Shahriare Mahmood, the chief sustainability officer at Spinnova, has a similar problem. His company weaves softer-than-cotton materials from biomass – or wood. But the product can only be recycled if it remains ‘pure’. The upcoming EU labelling and supply chain regulations should greatly assist this process.

So which rules are hard and fast, and which are negotiable or even detrimental? Who gets to set the rules? How do we impose the rule that fashion has to be sustainable? There is no simple metarule, no set boundary, about which rules we respect and which we jettison.

Instead, we have the arduous task of gathering evidence, balancing needs, understanding consequences, securing ‘buy in’ and establishing conventions. 


We need legitimate authorities, consensus and consent. This cannot be delivered through autocracy. Instead, we have to make it the fashion.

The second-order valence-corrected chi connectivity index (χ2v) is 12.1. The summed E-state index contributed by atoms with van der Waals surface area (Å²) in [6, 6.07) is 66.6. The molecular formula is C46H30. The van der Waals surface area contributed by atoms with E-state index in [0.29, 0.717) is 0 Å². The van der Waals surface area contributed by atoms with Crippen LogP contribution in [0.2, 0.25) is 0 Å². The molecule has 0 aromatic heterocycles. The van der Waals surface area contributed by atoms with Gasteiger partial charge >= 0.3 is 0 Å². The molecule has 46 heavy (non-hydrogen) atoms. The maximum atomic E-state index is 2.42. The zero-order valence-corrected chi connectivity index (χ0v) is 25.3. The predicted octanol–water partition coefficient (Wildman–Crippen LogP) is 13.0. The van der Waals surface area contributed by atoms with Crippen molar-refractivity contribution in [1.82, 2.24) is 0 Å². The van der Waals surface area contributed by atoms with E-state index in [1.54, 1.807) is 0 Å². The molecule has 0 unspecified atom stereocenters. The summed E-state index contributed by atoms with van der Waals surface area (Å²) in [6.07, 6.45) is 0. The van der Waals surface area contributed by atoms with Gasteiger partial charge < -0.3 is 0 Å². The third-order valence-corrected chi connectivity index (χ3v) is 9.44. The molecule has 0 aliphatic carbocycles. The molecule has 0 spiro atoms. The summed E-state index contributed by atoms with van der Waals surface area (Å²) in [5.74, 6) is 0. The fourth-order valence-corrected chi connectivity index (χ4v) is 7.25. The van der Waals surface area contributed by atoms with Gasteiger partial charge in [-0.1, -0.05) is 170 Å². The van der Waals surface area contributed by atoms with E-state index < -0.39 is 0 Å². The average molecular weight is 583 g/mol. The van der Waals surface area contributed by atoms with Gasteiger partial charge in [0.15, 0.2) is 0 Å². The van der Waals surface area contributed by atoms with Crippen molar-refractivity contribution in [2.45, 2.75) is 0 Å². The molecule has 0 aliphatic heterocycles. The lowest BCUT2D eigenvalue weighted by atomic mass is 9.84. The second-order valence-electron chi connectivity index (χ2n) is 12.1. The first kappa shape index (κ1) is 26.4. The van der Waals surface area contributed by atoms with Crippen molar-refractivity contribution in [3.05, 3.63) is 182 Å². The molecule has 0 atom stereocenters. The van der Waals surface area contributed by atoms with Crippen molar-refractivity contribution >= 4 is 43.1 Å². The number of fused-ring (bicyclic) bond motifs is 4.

It was with a deep sense of sadness that I left Finland. I had a night on a ferry ahead of me followed by three days of trains before I arrived home. It proved to be a remarkably easy journey, as the borders between Sweden, Denmark, Germany, Belgium and France were wide open, frictionless. 

Risto Kirjonen won the The Fiskars Prize. (c) Brendan Montague / Creative Commons 4.0.

That is, until I hit Britain. I fear that Helsinki has recently made the same mistake as London, by electing Orpo and his motley government of the centre and hard right. 

The well-kept secret of innovation is that it requires substantial investment, genuine autonomy, a spirit of inclusivity and creative leadership. 

Orpo offers only closed minds and closed borders. Perhaps he should remember King Cnut’s famous warning. Nobody can stop the tide of creativity and kindness demonstrated by Finland’s younger generation.

This Author

Brendan Montague is the editor of The Ecologist. This article first appeared in the latest issue of the Resurgence & Ecologist magazine. Find out more.